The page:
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Enhanced recovery meta-analysis

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  1. Enhanced recovery meta-analysis Kirsty Cattle Research Registrar

  2. The paper

  3. Introduction • Enhanced recovery: • A combination of interventions aimed at reducing the operative stress response, resulting in faster recovery • Therefore often called the “fast-track programme”

  4. Aim of study: • The evidence for enhanced recovery comes from observational studies and consensus opinion. • Previous systematic review was felt to be inadequate

  5. Methods • Define colorectal enhanced recovery surgery: • Enhanced recovery elements:

  6. Methods • Define colorectal enhanced recovery surgery: • Enhanced recovery elements: • Include five elements, at least one from each of pre-, peri- and post-operative period • “A circumferential segmental excision of any part, or parts, of the colon and or rectum involving either a primary anastomosis and or stoma formation”

  7. Identify randomised controlled trials and clinical controlled trials by searching: • Medline, Embase, Cochrane Colorectal Cancer Group Database, Cochrane Register of Controlled Trials (CENTRAL) • 1966 to 2006 • Review of list of references in relevant articles

  8. Outcomes: • Primary: total primary length of stay • Secondary: • Primary length of stay plus length of any readmissions • Readmissions • Morbidity • Mortality • If necessary, data was obtained by contacting the authors directly

  9. Analysis: • Weighted mean difference for continuous data • Relative risk for categorical data • Heterogeneity examined (I2 test)

  10. Results • 71 papers assessed, 4 papers included in meta-analysis • 376 patients, 64 within RCTs • 11 deaths • Bias: • 2 RCTs, both from same centre, inadequacies with randomization • 2 CCTs, comparing different centres or wards

  11. Meta-analysis • Total primary length of stay: • Included RCT data only, therefore 64 patients • Homogenous studies • Both primary length of stay and total stay secondary to readmissions reduced in enhanced recovery groups: • Primary LOS reduced by 3.64 (95% CI -4.98 to -2.29) days • Total 30 day LOS reduced by 3.75 (95% CI -5.11 to -2.40) days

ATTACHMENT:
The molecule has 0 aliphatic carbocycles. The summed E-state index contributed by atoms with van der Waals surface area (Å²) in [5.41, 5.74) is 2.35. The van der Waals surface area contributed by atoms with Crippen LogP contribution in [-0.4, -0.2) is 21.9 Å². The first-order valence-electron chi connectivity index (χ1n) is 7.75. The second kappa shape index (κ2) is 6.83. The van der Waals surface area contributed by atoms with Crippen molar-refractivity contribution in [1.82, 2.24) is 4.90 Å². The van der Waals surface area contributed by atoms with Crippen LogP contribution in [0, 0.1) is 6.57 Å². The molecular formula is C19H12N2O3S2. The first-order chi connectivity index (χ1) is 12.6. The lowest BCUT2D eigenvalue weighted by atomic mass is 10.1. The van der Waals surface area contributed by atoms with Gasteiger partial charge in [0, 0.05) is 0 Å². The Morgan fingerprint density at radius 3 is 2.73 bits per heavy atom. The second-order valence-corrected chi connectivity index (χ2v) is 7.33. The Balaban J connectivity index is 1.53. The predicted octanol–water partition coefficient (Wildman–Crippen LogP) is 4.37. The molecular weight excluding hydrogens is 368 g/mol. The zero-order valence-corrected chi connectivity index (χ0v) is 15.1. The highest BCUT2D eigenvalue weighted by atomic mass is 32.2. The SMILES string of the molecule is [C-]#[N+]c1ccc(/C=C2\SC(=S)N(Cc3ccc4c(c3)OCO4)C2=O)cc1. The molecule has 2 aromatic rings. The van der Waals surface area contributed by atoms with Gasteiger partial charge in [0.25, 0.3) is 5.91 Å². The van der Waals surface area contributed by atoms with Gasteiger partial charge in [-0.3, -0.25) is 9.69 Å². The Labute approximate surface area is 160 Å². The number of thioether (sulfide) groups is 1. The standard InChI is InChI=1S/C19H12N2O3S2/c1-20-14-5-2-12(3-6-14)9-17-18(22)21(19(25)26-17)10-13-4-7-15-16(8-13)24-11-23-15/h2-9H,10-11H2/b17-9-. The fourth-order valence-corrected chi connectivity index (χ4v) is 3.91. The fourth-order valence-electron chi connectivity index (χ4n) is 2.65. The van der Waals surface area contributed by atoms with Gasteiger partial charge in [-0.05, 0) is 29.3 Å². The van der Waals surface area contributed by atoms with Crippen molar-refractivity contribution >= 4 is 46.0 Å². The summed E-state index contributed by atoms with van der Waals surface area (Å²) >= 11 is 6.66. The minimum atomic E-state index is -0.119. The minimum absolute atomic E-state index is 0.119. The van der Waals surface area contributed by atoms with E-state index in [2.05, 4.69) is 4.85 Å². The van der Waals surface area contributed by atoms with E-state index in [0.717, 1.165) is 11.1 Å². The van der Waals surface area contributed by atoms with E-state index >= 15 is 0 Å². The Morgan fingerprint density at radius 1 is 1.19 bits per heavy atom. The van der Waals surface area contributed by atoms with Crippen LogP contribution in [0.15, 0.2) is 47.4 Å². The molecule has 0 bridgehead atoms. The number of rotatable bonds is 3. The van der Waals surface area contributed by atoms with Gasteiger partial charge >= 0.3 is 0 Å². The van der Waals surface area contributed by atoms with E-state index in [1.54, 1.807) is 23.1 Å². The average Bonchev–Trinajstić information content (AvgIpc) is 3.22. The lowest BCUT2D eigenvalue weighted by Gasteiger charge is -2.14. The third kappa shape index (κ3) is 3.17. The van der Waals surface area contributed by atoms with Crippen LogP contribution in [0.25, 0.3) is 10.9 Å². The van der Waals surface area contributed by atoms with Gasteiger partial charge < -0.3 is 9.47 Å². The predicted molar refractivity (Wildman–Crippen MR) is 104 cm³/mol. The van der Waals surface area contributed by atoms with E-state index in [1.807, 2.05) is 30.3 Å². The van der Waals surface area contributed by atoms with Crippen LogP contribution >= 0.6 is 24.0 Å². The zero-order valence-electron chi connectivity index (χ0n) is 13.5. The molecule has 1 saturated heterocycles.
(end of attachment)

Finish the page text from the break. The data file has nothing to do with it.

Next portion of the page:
12. Morbidity: • Lower relative risk of 30 day morbidity among enhanced recovery group: • RR = 0.44, p < 0.0001, combined RCT and CCT data • No statistically significant difference when RCTs alone examined • RR= 0.63, p = 0.06, RCT data only

  13. Mortality: • No significant difference in mortality rates between enhanced recovery and standard care • RR = 0.92, p = 0.93, RCT data • RR = 2.0, p = 0.32, CCT data

  14. Readmission rates: • Equivocal data reported • Lower readmission rates among enhanced recovery group reported in one RCT, RR = 0.26, p = 0.21 • Lower readmission rates among control group reported from both CCTs, RR = 1.73, p = 0.05 • Pooled data: RR 1.46, p = 0.15

  15. Discussion • Their conclusions match the conclusions of the previous meta-analysis and support it by being a stronger meta-analysis • Exclusion of non-colorectal papers • Lower heterogeneity • Analysis of total 30-day length of stay • Morbidity and mortality data should be interpreted with caution due to small numbers • Difficult to determine if enhanced recovery gives better outcomes due to constituent parts or the overall package

  16. Critique • Small numbers, only 4 papers, including only 2 RCTs, both from same centre, 2 years apart. • Primary outcome based on RCTs only • My conclusions: • More background reading first